Regardless of the specific meaning of “anarchy,” this underscores that there is little inherently “realist” about the idea that it allows for war. The connection between anarchy and conflict is a core argument in the so-called “liberal tradition.” Heck, it’s one part of Kant’s argument about the conditions necessary for perpetual peace.
One can easily understand the affinity between putatively “realist” understandings of international anarchy and liberal ideology.
- Many accounts of international anarchy draw from “state of nature” liberalism. By this I mean liberal theories about i) the scope of legitimate government that ii) begin with an understanding of why people would consent to give up the freedom that they enjoy in its absence.
- International anarchy is, in principle, mutable. If realpolitik behavior stems from innate human dispositions, then we are – comparatively speaking – stuck with it. That’s less true if it emerges from contextual factors; then we can, at least to some degree, tame or at least channel power-political competition among states.
Back in 1992, Keith Shimko published a great piece in The Review of Politics on liberalism, classical realism, and structural realism.
The difficulty of transplanting realism to the United State is to be found in the main conflict between classical realism and liberalism – the former’s pessimistic view of man, which is at odds with the basic optimism of liberalism.
“Neorealism” solved this problem by… you guessed it.. kicking out of a “human nature” account of realpolitik in favor of one focused on international anarchy.
Those who found Morgenthau’s insistence on human nature “embarrassing” (to use Rosenberg’s phrasing) need no longer be embarrassed. American students of relations can be realists without shedding their liberal predispositions.
I’ve always liked Shimko’s argument. But I’m starting to think that his emphasis is a bit off. Instead, structural realism and its cousins are in a direct line of descent from liberal (or, at least, reformist) accounts of international politics.
Dickinson is clearly not the first person to articulate the “realist logic of anarchy.” Here’s Vere Henry (Lord) Hobart in 1864 (reprint) arguing that anarchy is, among other things, a permissive condition for war:
The community of nations, then , is a community in which law, in the ordinary sense of the term – the sense in which it subsists and is effectual in an ordinary society – has no existence. The natural consequences of anarchy follow. The military power possessed by each nation being its only means of defence against aggression or insult, and of obtaining that to which it considers itself entitled, or which without any such consideration it is resolved to obtain, blood will from time to time be shed, and acts of injustice will be committed or contemplated, either by means of successful war, or, where there is on the side of those who commit or contemplate them a great superiority of force, without any disturbance of the peace of the world.
But if war is unlawful, then, in the case just supposed of a community consisting of individual persons, it is unlawful for each of them to protect his own rights in the absence of any government to protect them ; a doctrine which no one possessed of common sense will be found to maintain. The natural and necessary result of international anarchy is war, just as the natural and necessary result of national anarchy is personal violence. But war is not, because in international anarchy is not, an inevitable condition of human affairs. War is, because international anarchy is, excusable enough as between barbarous communities. But among civilised and enlightened nations war is, because anarchy is, a scandal and a shame. It is this evil – this anarchy of nations which has wrought more misery and prevented more happiness than perhaps any other of the self-inflicted torments of humanity. … so long as nations remain politically isolated from each other, so long as they are unable by common agreement to terminate the anarchy which afflicts them, force is the sole and legitimate protector of the rights of each ; and that to compel a people against its will to submit to a foreign dominion is an injustice which must be resisted to the last.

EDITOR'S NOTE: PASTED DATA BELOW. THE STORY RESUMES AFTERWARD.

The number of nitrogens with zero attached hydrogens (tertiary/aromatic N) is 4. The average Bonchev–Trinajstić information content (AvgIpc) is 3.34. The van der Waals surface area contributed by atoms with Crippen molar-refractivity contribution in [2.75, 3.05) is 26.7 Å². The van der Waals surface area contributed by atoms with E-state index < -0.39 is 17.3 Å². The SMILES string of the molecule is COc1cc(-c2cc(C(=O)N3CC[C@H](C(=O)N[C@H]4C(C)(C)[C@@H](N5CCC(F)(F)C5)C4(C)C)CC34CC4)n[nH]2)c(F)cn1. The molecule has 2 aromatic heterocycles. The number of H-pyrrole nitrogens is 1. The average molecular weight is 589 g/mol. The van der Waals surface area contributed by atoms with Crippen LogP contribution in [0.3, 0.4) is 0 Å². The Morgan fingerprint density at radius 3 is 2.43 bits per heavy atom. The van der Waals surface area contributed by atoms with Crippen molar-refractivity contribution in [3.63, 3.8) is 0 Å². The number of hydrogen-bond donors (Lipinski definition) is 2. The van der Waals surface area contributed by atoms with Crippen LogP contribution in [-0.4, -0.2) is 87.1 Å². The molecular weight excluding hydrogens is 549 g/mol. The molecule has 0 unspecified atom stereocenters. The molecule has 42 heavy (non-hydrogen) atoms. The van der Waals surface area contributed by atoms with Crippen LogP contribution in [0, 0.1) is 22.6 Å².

In 1883 The Herald of Peace and International Arbitration reviewed a book called The Actual Mission of Sovereigns, by One of Themselves – which it attributes to the King of Bavaria – and has this to say:
Dickinson also was not, contra some claims, the first to connect international anarchy, the state of nature, and Hobbes. In The Extinction of War, Poverty, and Infectious Diseases, George R. Drysdale (1897) argues that “international anarchy” accounts of interstate war and explicitly invokes Hobbes (and Locke). For example, Drysdale writes (pages 24-25) that:
Yet again, the way out of anarchy is through federation.
Based on these scattered readings, it seems fairly clear to me that
- Something akin to the “neorealist” account of anarchy was already in circulation by 1900; and
- It was closely associated with what we’d now call “idealist” proposals for reducing the prevalence of military conflict and realpolitik.
But to really know we’d need to venture beyond the confines of JSTOR and Google Books.
A version of this post first appeared on the Duck of Minerva Substack.